The Nepalese Caitya
by Niels Gutschow
Lumbini International Research Institute, 1997 (Unpriced)
The Nepalese Caitya is an im pressive volume in the high tradition of Bechert and Gomprichs The World of Buddhism (1984). Only that, here, the focus is much narrower, aiming – as the subtitle specifies – at the study of “1500 years of Buddhist votive architecture in the Kathmandu Valley”.
When presenting books of this nature, one of the first tasks of the reviewer is to ascertain whether the publication is aimed at the scholarly community or at the public at large. In this case, the target seems to be mainly the former, but could also include that segment of the latter that goes by the name of “learned readership”. Scholars with a particular interest in Newar Buddhism and a still more specific interest in the iconography of the Buddhist temples in the Kathmandu Valley, will surely refer to this study for years to come.
The writer is an architect with impressive credentials, and one who knows his Asia quite well. He started off as a Buddhist monk in Burma in 1962, studied architecture in Germany, wrote a thesis on Japanese castle towns, and has worked in Nepal and India as a conservation architect. His endeavour is well complemented by hundreds of exquisite drawings by Bijay Basukala, not to mention the numerous photographs (whose source is unfortunately not mentioned).
The two dedicated and gifted scholars -the writer and the artist – have combined their talents to produce a masterly presentation of caityas (also chaityas), from the smallest niche to the widest mandala of the Kathmandu Valley. The author himself renders an extraordinarily meticulous treatment to each element of his study.
Obviously, Gutschow does not aim merely at an authentic but dry classification of monuments; the “cultural context” of the caityas is also deemed important for the comprehension of iconographic and related issues. In this instance, one would do well to pay attention to the short but substantial foreword by another Newar Buddhism specialist, David Gellner, as well as to the chapters on caityas, rituals and the need for funerary monuments.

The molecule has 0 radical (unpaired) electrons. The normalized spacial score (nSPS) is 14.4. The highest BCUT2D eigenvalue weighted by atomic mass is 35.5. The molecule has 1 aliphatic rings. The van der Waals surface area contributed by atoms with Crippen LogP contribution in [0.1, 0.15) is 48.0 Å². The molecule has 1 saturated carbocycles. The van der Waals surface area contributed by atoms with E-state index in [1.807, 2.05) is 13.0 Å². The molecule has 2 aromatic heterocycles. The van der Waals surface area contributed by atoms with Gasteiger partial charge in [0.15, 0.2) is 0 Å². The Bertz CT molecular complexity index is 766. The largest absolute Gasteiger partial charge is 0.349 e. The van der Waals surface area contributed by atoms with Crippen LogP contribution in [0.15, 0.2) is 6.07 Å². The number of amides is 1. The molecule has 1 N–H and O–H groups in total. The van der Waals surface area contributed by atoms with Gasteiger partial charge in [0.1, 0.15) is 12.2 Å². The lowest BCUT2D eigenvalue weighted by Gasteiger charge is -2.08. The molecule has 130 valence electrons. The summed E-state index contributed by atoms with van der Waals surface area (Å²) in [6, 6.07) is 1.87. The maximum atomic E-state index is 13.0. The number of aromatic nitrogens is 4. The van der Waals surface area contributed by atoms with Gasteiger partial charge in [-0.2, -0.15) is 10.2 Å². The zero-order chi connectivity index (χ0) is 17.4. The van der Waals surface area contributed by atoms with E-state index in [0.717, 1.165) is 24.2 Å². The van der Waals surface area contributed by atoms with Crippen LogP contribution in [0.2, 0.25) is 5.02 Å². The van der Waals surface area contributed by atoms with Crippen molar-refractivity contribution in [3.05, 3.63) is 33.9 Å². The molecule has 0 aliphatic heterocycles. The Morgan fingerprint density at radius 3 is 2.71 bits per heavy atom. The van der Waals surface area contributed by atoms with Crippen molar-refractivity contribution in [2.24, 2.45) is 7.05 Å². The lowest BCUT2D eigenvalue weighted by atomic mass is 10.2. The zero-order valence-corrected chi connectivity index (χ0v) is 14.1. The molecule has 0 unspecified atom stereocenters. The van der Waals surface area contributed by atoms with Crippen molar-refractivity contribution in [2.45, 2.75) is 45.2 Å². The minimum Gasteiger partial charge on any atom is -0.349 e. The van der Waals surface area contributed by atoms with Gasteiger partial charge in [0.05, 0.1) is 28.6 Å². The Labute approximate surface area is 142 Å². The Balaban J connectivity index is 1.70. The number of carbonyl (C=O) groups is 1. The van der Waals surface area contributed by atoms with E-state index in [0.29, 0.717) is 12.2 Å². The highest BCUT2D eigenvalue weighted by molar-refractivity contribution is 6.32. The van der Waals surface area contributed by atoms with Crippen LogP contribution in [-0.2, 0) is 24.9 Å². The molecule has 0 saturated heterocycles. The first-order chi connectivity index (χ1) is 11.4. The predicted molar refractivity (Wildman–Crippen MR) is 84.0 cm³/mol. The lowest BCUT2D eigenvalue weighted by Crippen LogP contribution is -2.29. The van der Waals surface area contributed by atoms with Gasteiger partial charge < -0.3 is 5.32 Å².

This reviewer would especially underline and endorse Gellners remark that much of this book “… has been inspired by [Sylvain] Levis notion that in the Kathmandu Valley the coexistence of Hinduism and Buddhism among the Newars allows us to understand something of the way these two religions coexisted in the late first millennium in North India.” The motif of coexistence and tolerance is one of the most striking facets of many periods of Asian religious history.
Although the area of survey is the Kathmandu Valley, it is inevitable that the Tibetan caitya types have also got to be included, even peripherally, in such a monograph. Thus the author briefly attends to them in the final pages, which is appropriate as it establishes the unity of the Himalayan world.
Occasionally, one detects some confusion on the part of Gutschow as to whether he is addressing the “scholarly” or simply the “learned” readership. The “Kot Massacre”, for example, may be known to the scholar and many Nepalis as a moment of great bloodletting in the early Rana period, but not to others. Conversely, the basic explanation of what a Bodhisatva is would appear superfluous to the scholar, and perhaps even to the learned reader.
Moreover, although there is a comprehensive index, the main text is inevitably full of terms, some of which may elude even scholars. As no author has an easy solution to offer in similar cases, the reader should be conscious at the outset that his/her reading will require an additional effort and that it will not be light.
This reviewer happened to be associated with Nepal for many years and has visited several of the sites described in this book. He had also been fortunate in meeting some of the Newar specialists included in the bibliography. Retaining a vivid memory of the unique atmosphere of Pashupatinath, by the Bagmati, where Life and Death mix so quietly, almost harmoniously, and having gone through the descriptions, drawings and photos in Gutschows volume, the reviewer is overtaken by a sincere desire to return to the beautiful Kathmandu Valley, carrying along this book as a precious guide to a unique iconographic pilgrimage.